Early to Rise

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Long before most Seattleites are awake, hard work begins for the Sea Wolf Bakers, two brothers who kneaded their way into the craft bakery scene.



Brothers Jesse (left) and Kit (right) Schumann are the muscle behind Sea Wolf Bakers.

Before sunrise, nearly every day, brothers Kit and Jesse Schumann are at their new Stone Way bakery, Sea Wolf, elbow-deep in flour.

The brothers take turns unlocking the doors each morning at 3 to ready the pastries for the 7:00 opening. The other brother is usually in by 4, helping prepare the bread for sale by 9. Throughout the day, there’s more dough to be mixed, proofed, and prepped for the next day’s baking. By 5 or 6 each evening, the brothers are finally headed home.

Such is life when you’re a two-person bakery – and a popular one at that. The Schumanns’ venture is barely three years old, but it has a cult following, with a legion of fans built by exposure in some of Seattle’s best restaurants.

Kit and Jesse launched their business in early 2014, when Kit was a sous chef for Renee Erickson at Boat Street Café. The brothers baked their bread out of cast-iron pans in the Boat Street kitchen after it closed, and later moved their operations to Dino’s Tomato Pie, the new Brandon Petitt venture on Capitol Hill.

“We’d get in at 2 a.m., while the bartenders were closing up, and bake until 8 a.m.,” says Jesse, who graduated from the acclaimed San Francisco Baking Institute. “Then, we’d put our stuff away and go on deliveries.”

Though they didn’t have their own retail space at the time, Sea Wolf developed an extensive wholesale network, selling to restaurants such as The Whale Wins, The Walrus and The Carpenter, Le Caviste, and Vif Wine|Coffee, as well as the Sand Point Metropolitan Market. Sea Wolf’s fan base grew further with their baking classes at The Book Larder, which still routinely sell out.

Those 2 a.m. start times – and the hefty cast-iron pans – became history in August, when the brothers opened their own bakery next to Manolin in Fremont. They’d searched for their own space almost since the beginning and ran a successful Kickstarter campaign that netted more than $32,000.

Burggraaf_Charity-SeaWolf_65A7063The unfussy bakery space is not intended to be a café, the brothers emphasize. Sea Wolf, which borrows its name from a Jack London novel, has no Wi-Fi and no espresso machine for its customers. Instead of clacking away on laptop keyboards, customers are usually found visiting with friends over a pastry and a cup of drip coffee.

The retail space is set amid racks of pastries, proofing baskets, and bags of flour, with the kitchen just beyond the checkout counter. Skylights throw natural light onto the 30-year-old mixer and the robust Italian oven, both minimalist testaments to the brothers’ clear desire to let their baking do the talking.

And on any given visit, you’ll find one or both of the brothers, kneading away.

Sea Wolf uses local ingredients as much as possible, with its centerpiece being the flour from The Shepherd’s Grain, a group of 60 growers from southern Alberta, the Pacific Northwest, and southern California, all growing wheat sustainably. Produce comes from Tonnemaker and Willowood Farm, coffee from local roasters like Kuma and Victrola, and tea from Harbor Herbalist in Gig Harbor.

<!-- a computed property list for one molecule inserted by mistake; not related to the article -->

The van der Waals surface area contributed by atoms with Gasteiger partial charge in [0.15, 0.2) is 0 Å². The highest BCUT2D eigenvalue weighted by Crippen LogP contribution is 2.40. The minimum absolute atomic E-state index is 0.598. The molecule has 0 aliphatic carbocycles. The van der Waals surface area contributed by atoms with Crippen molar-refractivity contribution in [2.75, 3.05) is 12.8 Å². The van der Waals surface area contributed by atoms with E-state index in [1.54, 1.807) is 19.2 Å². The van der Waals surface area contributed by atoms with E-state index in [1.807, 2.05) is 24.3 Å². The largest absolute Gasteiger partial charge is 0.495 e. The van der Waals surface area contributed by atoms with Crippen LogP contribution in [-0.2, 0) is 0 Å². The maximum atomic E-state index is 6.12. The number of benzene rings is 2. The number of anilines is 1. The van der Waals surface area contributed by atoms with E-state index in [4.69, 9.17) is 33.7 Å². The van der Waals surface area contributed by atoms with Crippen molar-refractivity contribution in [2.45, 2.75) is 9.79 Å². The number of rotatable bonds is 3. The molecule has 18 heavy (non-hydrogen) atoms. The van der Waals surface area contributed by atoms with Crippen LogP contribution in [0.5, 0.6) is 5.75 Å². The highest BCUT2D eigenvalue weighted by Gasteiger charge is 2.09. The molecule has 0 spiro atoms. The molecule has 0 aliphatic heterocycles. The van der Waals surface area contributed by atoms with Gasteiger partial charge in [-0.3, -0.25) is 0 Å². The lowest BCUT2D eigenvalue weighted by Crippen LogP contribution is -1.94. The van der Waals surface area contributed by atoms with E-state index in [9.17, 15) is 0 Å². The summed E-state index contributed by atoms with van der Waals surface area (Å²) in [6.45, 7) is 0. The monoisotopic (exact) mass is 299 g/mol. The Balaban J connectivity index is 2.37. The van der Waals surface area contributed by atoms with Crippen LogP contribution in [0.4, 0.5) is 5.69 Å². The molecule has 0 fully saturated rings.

In late 2016, in an effort to build out the retail portion of the business, the brothers started serving local beer, wine, and light bites of charcuterie, cheese, pickles, and condiments to complement their bread.

“Wholesale is great and that’s how we got our start, but it’s a bit of a headache,” says Kit, a graduate of Seattle Culinary Academy at Seattle Central College. “Retail is so much more appealing. You get to talk to people about the bread face to face. It makes you feel more like a real person.”

Burggraaf_Charity-SeaWolf_65A7154Sandwiches and soups are most definitely not on the horizon, the brothers say. Instead, they want to stick with what they’re good at, honing their craft while letting other experts – the craft coffee roasters, the farmers, the brewers, and the salumists – do what they do best. “We just make bread and showcase other people’s skills in other areas,” Kit says.

Kit and Jesse bake each and every pastry, baguette, and rustic sourdough and rye loaves fresh every day. The brothers, who are from Deming and spent time baking at the renowned Breadfarm bakery in Skagit Valley, aim to be the sort of neighborhood bakery that has disappeared in an age of inexpensive, mass-produced food.

“For the last 50 years there haven’t been a lot of small neighborhood bakeries here,” Kit says. “It’s a lost art, and it’s nice to see that coming back.”

So what sets Sea Wolf apart from other local bakeries? What’s the secret behind the bread?

“Any baker who’s worth their salt will say there’s no real secret to baking,” Kit says. “I think it’s just hard work and a lot of attention to detail and a lot of practice and consistency. And that’s been the real challenge with moving from place to place. But now we have this new space and we can work on maintaining a consistent product. I think if you’re a baker you’re perfectly happy doing the same thing every day and to have it turn out the same way every day.”

Hard work that begins, nose to the mixer, long before most Seattleites are even awake.

Sea Wolf Bakers
3621 Stone Way N.

Megan Hill is Edible Seattle’s Managing Editor and Social Media Manager. She also freelances for a number of other publications. When she’s not writing, she can be found enjoying the beauty of the Pacific Northwest.

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